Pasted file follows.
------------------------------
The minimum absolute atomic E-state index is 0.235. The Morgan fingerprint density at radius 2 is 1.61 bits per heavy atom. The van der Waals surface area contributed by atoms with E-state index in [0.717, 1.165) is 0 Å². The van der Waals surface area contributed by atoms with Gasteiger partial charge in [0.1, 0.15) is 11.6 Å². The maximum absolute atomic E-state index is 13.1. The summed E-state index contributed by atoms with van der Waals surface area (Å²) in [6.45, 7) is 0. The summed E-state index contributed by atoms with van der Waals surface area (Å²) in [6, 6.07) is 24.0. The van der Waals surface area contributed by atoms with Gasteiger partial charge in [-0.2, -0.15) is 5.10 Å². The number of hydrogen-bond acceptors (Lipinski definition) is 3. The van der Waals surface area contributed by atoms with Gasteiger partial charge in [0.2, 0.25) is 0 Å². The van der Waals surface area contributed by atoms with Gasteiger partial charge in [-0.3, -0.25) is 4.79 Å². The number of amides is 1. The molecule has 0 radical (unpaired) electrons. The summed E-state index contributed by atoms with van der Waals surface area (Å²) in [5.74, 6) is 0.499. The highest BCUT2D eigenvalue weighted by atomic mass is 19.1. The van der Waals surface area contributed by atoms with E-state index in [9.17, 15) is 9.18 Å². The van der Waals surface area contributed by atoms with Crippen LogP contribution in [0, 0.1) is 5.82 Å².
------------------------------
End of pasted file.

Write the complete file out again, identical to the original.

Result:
The minimum absolute atomic E-state index is 0.235. The Morgan fingerprint density at radius 2 is 1.61 bits per heavy atom. The van der Waals surface area contributed by atoms with E-state index in [0.717, 1.165) is 0 Å². The van der Waals surface area contributed by atoms with Gasteiger partial charge in [0.1, 0.15) is 11.6 Å². The maximum absolute atomic E-state index is 13.1. The summed E-state index contributed by atoms with van der Waals surface area (Å²) in [6.45, 7) is 0. The summed E-state index contributed by atoms with van der Waals surface area (Å²) in [6, 6.07) is 24.0. The van der Waals surface area contributed by atoms with Gasteiger partial charge in [-0.2, -0.15) is 5.10 Å². The number of hydrogen-bond acceptors (Lipinski definition) is 3. The van der Waals surface area contributed by atoms with Gasteiger partial charge in [0.2, 0.25) is 0 Å². The van der Waals surface area contributed by atoms with Gasteiger partial charge in [-0.3, -0.25) is 4.79 Å². The number of amides is 1. The molecule has 0 radical (unpaired) electrons. The summed E-state index contributed by atoms with van der Waals surface area (Å²) in [5.74, 6) is 0.499. The highest BCUT2D eigenvalue weighted by atomic mass is 19.1. The van der Waals surface area contributed by atoms with E-state index in [9.17, 15) is 9.18 Å². The van der Waals surface area contributed by atoms with Crippen LogP contribution in [0, 0.1) is 5.82 Å².